He signed up for military service in WWII and rose to the rank of captain, working mostly as a battalion intelligence officer. Just prior to VE Day his colonel excused him from parades to allow him to write about the last three years of his battalion’s campaign in the war. The book he wrote was praised as a classic of the war literature genre.

After the war, Borthwick and his wife moved into a small cottage on the coast of Jura away from city living and close to nature. That was on Christmas Day 1945. They stayed there for seven years and had a son, Patrick.

Borthwick did a series, Scottish Survey, on post-war Scotland for the BBC on contract for three years. He gained the OBE for work in a presentation on heavy engineering in Glasgow in 1951. In 1952 he and his wife relocated to Islay, then back to Ayrshire in 1960. They spent the rest of their lives there.

Alastair Borthwick for many years, wrote a column weekly, for News Chronicle. From the 1960s he also wrote scripts and presented programs for Grampian TV on a variety of subjects. They included his favored 13-part series of Scottish Soldier which gave the story of the Scottish infantry from the infantryman’s perspective.

Alastair Borthwick died on September 25, 2003, at the age of 90.



The War of Alastair Borthwick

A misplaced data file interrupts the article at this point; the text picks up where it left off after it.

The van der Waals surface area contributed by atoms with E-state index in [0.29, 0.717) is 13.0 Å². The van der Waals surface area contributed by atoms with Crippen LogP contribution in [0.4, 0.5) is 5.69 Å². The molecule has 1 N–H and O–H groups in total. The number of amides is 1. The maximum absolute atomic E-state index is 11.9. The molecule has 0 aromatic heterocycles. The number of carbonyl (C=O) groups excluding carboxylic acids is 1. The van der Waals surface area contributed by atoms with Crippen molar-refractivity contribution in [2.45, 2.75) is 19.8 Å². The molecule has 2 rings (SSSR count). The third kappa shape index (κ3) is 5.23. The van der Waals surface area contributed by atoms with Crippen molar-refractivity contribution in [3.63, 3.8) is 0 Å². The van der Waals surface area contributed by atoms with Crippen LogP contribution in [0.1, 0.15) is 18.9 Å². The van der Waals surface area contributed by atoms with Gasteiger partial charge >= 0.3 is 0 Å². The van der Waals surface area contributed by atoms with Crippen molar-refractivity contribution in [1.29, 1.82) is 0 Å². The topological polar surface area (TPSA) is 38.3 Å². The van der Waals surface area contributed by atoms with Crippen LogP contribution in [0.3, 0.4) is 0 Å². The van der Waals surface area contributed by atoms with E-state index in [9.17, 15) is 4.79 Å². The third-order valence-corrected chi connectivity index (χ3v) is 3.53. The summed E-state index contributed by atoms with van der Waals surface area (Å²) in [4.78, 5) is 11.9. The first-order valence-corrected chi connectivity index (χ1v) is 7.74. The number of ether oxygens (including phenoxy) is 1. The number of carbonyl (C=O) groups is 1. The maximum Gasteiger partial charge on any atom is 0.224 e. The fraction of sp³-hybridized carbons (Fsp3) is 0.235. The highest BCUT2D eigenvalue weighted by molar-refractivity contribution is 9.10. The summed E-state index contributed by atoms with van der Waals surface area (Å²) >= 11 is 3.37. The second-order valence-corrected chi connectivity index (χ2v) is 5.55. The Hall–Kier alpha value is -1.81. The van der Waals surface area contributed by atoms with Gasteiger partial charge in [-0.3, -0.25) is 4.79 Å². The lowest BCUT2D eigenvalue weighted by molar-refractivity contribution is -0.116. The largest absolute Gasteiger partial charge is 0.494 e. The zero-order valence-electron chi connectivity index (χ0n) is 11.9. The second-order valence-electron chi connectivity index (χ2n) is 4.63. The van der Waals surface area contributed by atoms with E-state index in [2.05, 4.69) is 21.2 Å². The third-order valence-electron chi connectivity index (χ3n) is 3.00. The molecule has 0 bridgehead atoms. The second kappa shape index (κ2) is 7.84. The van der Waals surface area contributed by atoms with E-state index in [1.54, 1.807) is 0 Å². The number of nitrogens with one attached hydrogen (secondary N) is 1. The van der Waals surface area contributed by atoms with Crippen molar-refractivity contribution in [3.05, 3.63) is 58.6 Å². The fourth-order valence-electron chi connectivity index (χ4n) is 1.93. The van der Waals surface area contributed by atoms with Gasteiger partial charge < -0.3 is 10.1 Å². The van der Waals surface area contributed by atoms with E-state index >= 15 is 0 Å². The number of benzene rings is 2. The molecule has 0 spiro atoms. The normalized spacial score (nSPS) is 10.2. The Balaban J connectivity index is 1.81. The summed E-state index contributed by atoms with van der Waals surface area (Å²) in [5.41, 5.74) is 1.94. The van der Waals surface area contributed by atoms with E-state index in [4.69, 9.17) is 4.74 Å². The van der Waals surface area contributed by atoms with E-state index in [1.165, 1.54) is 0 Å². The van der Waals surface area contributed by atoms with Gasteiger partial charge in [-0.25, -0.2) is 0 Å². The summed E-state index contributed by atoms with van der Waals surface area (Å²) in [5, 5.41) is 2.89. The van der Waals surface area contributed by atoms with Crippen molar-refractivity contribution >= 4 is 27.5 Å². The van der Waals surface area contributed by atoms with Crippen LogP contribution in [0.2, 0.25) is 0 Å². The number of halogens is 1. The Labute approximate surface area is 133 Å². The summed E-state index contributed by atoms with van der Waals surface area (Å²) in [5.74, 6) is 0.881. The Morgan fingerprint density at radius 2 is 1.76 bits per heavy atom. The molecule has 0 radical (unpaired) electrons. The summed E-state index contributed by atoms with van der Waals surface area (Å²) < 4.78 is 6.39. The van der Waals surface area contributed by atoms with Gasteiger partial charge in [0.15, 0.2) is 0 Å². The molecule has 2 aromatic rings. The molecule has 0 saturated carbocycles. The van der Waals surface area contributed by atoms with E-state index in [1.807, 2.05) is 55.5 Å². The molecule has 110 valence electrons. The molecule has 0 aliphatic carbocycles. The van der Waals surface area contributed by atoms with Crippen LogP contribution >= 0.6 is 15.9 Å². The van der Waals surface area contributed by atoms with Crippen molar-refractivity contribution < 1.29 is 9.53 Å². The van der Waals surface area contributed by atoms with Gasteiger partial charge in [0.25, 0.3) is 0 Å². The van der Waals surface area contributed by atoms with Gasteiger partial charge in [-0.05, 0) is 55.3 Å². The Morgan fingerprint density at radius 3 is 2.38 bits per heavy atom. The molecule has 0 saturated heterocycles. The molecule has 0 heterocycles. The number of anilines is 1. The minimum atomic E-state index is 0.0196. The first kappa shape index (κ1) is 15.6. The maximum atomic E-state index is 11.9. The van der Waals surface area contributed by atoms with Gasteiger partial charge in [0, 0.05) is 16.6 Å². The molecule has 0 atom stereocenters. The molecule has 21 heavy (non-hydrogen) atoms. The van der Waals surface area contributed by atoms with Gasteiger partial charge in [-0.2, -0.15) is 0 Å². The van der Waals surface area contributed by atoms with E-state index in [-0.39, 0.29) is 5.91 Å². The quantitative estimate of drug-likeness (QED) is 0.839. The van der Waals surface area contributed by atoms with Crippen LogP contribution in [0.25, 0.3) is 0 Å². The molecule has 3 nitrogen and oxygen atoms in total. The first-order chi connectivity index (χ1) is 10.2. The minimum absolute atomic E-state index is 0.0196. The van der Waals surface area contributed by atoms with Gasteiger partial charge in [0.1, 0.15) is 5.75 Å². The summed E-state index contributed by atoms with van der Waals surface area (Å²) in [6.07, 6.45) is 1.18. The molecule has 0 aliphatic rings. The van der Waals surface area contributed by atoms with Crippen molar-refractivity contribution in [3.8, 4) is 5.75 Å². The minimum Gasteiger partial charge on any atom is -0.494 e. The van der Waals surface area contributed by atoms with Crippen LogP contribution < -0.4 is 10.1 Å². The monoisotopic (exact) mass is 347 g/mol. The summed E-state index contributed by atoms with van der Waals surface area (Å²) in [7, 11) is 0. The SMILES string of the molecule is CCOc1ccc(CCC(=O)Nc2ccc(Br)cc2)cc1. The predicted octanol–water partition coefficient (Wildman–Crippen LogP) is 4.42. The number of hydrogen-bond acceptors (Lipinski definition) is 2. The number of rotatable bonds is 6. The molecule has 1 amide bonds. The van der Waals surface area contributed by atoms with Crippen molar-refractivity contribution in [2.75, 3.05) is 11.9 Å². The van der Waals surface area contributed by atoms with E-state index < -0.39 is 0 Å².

In 1929 when he was only 16, the Scottish writer Alastair Borthwick dropped out of high school

 to get an editing and writing job with the Glasgow Herald. In 1935 he left the Glasgow Herald and Glasgow, in general, to take up a writing position with the Daily Mirror in London. About a year later he left that position, moved back to Glasgow and started working for BBC. He would remain a prized member of its staff as a writer and broadcaster for many years. In 1938 he led the Press Club during the 1938 Empire Expedition. 

In 1939 he wrote and published his classic novel, “Always a Little Further,” which chronicles the growing Scottish mountaineering movement among the common citizens at that time. While the movement was already going on since the early 30s, Borthwick’s novel was instrumental in encouraging its massive growth. The year after its publication, Borthwick joined Scotland’s fight throughout World War II. For most of the last two years he served as the Intelligence Officer for the 5th Seaforth Highlanders. During the entirety of the war, he saw much fierce action and served with great honor.

His was one of the fiercest and most amazing war stories that you will hear. His most highly applauded task came one night when he successfully led 600 men across enemy lines in the pitch dark and without any trustworthy maps. It is incredibly he lived through it all. In the last few weeks of the war, his superiors allowed him to sit out the remainder of it in order to write a memoir of the wars in the last three years. The result “Sans Peur: The History of the 5th Battalion, the Seaforth Highlanders, 1942-1945” was published in 1946. After the war, he would remain working with BBC. His final broadcast was in 1995. Alastair and his wife, Anne, both died in 2003 just months apart.